“Would you consider running for public office?”
Every few years, We break out this old chestnut, taking the above question to the streets for our “Person on the Street” poll.
Results, as you can see to the right, vary. A little more than half the time, folks say no. But sometimes, we meet people who might step up.
This year, we tried a new tack, specifying an office, and got a couple of folks to ponder civic involvement. It’s a way to plant the seed of an idea.
If you’ve ever considered running for a local or regional office, this is your year. This odd-year election is a doozy. We’ve got races open on local cities, school boards, fire districts, and the King County Council.
Filing week starts on Monday, May 13. You can file online or by mail, before end of business on Friday, May 17. You can learn all there is to know about local filing at www.kingcounty.gov/elections/candidatefiling.aspx.
Among school races, the Snoqualmie Valley Schools’ Director District 4 is already a four-way race, while Director District 1 has one contender.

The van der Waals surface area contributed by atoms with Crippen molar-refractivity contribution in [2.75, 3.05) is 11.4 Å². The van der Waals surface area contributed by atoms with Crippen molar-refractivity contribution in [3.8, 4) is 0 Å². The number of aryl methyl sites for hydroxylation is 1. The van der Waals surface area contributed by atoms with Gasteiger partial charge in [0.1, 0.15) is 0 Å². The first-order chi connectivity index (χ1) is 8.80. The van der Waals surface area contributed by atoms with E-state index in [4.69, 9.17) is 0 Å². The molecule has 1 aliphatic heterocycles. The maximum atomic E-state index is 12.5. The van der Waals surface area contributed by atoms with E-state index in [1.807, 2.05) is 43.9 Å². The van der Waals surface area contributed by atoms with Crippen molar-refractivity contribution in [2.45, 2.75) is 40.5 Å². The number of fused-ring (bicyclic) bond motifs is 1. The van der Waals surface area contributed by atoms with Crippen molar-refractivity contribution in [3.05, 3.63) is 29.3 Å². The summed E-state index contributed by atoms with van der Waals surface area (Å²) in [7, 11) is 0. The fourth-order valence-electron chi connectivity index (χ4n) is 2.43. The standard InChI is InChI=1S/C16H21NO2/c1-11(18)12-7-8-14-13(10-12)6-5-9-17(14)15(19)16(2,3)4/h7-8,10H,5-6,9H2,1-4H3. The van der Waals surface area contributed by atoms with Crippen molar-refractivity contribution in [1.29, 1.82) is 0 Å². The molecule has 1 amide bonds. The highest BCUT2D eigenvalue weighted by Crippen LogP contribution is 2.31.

In the Riverview School District, two seats, Lori Oviatt’s Director District 1 seat, and Gregory Bawden’s district 5 seat, are up for grabs.
In Carnation, Jim Berger’s and Mike Flowers’ council seats, numbers 2 and 4, are due for election.
North Bend has three spots open, seats 2, 4 and 6, currently held by Alan Gothelf, Ross Loudenback and Jeanne Petterson.
The city of Snoqualmie will have four city council positions and the position of mayor open in the 2013 general election. Mayor Matt Larson’s term will expire on December 31, 2013. He has announced that he will run for a third term. Council positions 1, 3, 5, and 7, currently held by Bob Jeans, Bryan Holloway, Maria Henriksen, and Kathi Prewitt, respectively, also expire December 31, 2013. Three have confirmed that they will run for re-election; Henriksen will step down.
In other races, two seats are open, Kevin Hauglie’s and Dick Jones’, on the Snoqualmie Valley Hospital district commission. Parks district seats are open in Si View Metro Parks and in Fall City. Fire commissioner seats are also up in the local District 38 and on Snoqualmie Pass.
You may have to pay a fee when filing: It’s a small percentage of the annual pay that you’d get if you win election. Some elected officials get a stipend, but it’s not a real payday, more a reflection of the time or travel that can be involved.
When getting home after a tough nine-to-five, studying a budget or reflecting on tough subjects like affordable housing or emergency planning may not be the first thing on your to-do list. But local elected officials do exactly that. It’s about taking ownership of your community.
Do you have what it takes? If so, the door is open for another couple years, briefly, next week. Good luck.